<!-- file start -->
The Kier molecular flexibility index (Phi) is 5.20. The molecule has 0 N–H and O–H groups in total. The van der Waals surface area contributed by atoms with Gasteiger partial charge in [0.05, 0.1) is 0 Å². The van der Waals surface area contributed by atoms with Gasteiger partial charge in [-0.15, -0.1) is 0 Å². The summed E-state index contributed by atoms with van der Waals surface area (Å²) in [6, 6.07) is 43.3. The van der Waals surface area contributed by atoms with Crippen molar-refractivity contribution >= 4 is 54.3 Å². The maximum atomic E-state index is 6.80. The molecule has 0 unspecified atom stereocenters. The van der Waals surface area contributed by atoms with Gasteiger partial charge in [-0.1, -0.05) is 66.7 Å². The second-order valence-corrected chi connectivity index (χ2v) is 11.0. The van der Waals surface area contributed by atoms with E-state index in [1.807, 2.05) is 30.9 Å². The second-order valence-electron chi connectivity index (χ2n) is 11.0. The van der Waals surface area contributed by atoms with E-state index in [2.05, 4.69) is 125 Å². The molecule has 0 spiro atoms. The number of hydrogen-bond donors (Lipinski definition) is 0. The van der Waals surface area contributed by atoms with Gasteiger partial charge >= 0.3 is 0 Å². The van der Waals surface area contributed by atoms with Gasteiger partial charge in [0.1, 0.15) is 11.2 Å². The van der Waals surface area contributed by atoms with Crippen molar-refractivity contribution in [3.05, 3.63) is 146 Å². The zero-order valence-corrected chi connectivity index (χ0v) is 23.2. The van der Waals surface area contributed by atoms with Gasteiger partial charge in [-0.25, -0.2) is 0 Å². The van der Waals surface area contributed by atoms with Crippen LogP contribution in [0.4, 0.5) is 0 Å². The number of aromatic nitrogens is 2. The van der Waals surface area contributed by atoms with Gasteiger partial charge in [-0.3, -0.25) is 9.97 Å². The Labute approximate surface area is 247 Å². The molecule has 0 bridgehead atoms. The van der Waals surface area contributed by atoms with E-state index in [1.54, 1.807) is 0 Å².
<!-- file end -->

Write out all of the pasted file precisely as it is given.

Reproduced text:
The Kier molecular flexibility index (Phi) is 5.20. The molecule has 0 N–H and O–H groups in total. The van der Waals surface area contributed by atoms with Gasteiger partial charge in [0.05, 0.1) is 0 Å². The van der Waals surface area contributed by atoms with Gasteiger partial charge in [-0.15, -0.1) is 0 Å². The summed E-state index contributed by atoms with van der Waals surface area (Å²) in [6, 6.07) is 43.3. The van der Waals surface area contributed by atoms with Crippen molar-refractivity contribution >= 4 is 54.3 Å². The maximum atomic E-state index is 6.80. The molecule has 0 unspecified atom stereocenters. The van der Waals surface area contributed by atoms with Gasteiger partial charge in [-0.1, -0.05) is 66.7 Å². The second-order valence-corrected chi connectivity index (χ2v) is 11.0. The van der Waals surface area contributed by atoms with E-state index in [1.807, 2.05) is 30.9 Å². The second-order valence-electron chi connectivity index (χ2n) is 11.0. The van der Waals surface area contributed by atoms with E-state index in [2.05, 4.69) is 125 Å². The molecule has 0 spiro atoms. The number of hydrogen-bond donors (Lipinski definition) is 0. The van der Waals surface area contributed by atoms with Gasteiger partial charge >= 0.3 is 0 Å². The van der Waals surface area contributed by atoms with Gasteiger partial charge in [0.1, 0.15) is 11.2 Å². The van der Waals surface area contributed by atoms with Crippen molar-refractivity contribution in [3.05, 3.63) is 146 Å². The zero-order valence-corrected chi connectivity index (χ0v) is 23.2. The van der Waals surface area contributed by atoms with Gasteiger partial charge in [-0.25, -0.2) is 0 Å². The van der Waals surface area contributed by atoms with Crippen LogP contribution in [0.4, 0.5) is 0 Å². The number of aromatic nitrogens is 2. The van der Waals surface area contributed by atoms with Gasteiger partial charge in [-0.3, -0.25) is 9.97 Å². The Labute approximate surface area is 247 Å². The molecule has 0 bridgehead atoms. The van der Waals surface area contributed by atoms with E-state index in [1.54, 1.807) is 0 Å².